Grown Below is an exceptionally low and slow post-death metal band, and their new album The Long Now easily deserves to go in 2011's top metal albums. This monster of an album contains seven beautifully brutal songs, four of which exceed the 12 minute mark (the longest being a 17 min epic). Trust me when I say that this is enough to fill the plate of even the most exquisite extreme metal aficionado.
There is a multitude of surprises throughout this doom laden album, some of which being the use of violin, clean guitar parts and some scattered female vocals. But if that scares you away and you think that this is some type of melodic DM, you might want to think twice. This band is totally heavier than you can probably imagine, and belongs to a rare category of ambient and hypnotizing progressive post doom / death. References like DM versions of Neurosis and Cult of Luna come to mind, but for me there is one band that really has touched these depths before - and that band is Asunder. Members of Grown Below have also been in another band called Timer (which we obviously have to check out now).
Essentially, this music really seems to be a whole different genre than all other crushing types of extreme metal (which are fine, too). The difference is that it can go much deeper and touch areas in your mind that really trigger emotions and - how can we put it - nurture deep thoughts. What I hear definitely has a connection with the environment and the world around us, and this is a weird point to make -- because how can all this amplified noise have a connection with the natural earth? Yet, it does. I could imagine Grown Below giving epic 1:30 hour shows on a bill with other anarcho-crust and sludge/doom bands who share a similar philosophy.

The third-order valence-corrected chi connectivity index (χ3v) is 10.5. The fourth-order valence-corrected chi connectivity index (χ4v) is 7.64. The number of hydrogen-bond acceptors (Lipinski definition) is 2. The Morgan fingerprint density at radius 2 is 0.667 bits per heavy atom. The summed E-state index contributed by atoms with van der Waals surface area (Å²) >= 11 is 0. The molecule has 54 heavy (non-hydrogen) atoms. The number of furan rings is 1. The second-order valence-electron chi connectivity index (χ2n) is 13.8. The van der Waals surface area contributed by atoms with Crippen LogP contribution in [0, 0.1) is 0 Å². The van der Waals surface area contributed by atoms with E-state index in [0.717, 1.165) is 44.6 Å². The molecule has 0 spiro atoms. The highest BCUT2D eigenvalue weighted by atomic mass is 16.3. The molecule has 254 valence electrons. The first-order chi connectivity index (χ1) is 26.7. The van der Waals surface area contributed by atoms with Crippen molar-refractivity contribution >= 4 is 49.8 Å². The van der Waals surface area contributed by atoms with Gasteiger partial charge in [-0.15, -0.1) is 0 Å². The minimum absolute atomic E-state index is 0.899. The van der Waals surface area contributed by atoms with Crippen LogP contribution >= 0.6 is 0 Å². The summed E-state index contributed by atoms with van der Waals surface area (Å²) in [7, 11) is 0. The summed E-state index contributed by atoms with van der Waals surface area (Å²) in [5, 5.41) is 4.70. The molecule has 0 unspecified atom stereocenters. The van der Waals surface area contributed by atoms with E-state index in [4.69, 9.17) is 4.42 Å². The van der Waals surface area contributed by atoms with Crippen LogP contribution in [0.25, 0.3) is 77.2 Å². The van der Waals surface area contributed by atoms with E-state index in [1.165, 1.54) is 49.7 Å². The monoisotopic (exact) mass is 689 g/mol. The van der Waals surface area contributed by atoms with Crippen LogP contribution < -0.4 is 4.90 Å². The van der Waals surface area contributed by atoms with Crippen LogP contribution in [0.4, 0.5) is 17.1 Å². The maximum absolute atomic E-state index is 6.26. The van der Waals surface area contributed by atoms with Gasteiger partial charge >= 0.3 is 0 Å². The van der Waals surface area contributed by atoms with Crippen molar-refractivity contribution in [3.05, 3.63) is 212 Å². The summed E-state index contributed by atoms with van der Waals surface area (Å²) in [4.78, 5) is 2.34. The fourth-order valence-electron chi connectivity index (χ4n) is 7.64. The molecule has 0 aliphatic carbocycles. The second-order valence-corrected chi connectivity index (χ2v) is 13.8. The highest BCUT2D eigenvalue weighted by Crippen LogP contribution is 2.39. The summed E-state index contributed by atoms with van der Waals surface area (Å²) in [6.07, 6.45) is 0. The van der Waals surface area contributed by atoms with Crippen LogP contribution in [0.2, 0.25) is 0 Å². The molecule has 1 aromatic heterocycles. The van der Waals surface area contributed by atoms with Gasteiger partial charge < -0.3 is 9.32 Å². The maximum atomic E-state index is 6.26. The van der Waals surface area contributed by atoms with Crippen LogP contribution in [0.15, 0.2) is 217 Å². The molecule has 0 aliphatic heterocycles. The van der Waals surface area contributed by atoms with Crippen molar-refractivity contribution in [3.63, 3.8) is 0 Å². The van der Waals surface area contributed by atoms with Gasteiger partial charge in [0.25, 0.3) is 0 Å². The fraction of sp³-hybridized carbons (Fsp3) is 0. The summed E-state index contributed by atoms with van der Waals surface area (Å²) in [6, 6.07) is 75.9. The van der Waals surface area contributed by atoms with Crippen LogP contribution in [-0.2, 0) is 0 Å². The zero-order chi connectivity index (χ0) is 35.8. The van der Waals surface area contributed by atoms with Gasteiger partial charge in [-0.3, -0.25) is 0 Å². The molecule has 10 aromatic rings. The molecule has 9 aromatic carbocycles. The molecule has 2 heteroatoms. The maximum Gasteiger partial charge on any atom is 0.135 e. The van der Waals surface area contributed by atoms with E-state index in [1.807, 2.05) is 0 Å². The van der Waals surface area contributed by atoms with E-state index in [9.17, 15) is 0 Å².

Grown Below has this profoundly minimal take on their art, delivering thick layers of sound through multiple pillars of distortion, slow as fuck drums and totally harsh DM vocals. The music is so heavy and melancholic that at times it can become almost unbearable for the untrained. This brutally low combination has the power of throwing you in a whirlwind of emotions dark and spiritual in nature. Indeed, this album is very emotionally charged. But hidden in the noise and brutality, there come hints of powerful, distortion-drenched melodies that give you a chance to breathe and in a way become renewed. The Long Now is filled with subtle guitar effects and atmospheric keyboards, tribal build-ups with clean guitars and - last but not least - a strong bass which fills any possible aural space left. These are additional but definitely not dismissible facts about this album. This will be an hour + of music that you won't forget and you'll frequently come back to.
P.S. Remember to play LOUD.
P.S. Remember to play LOUD.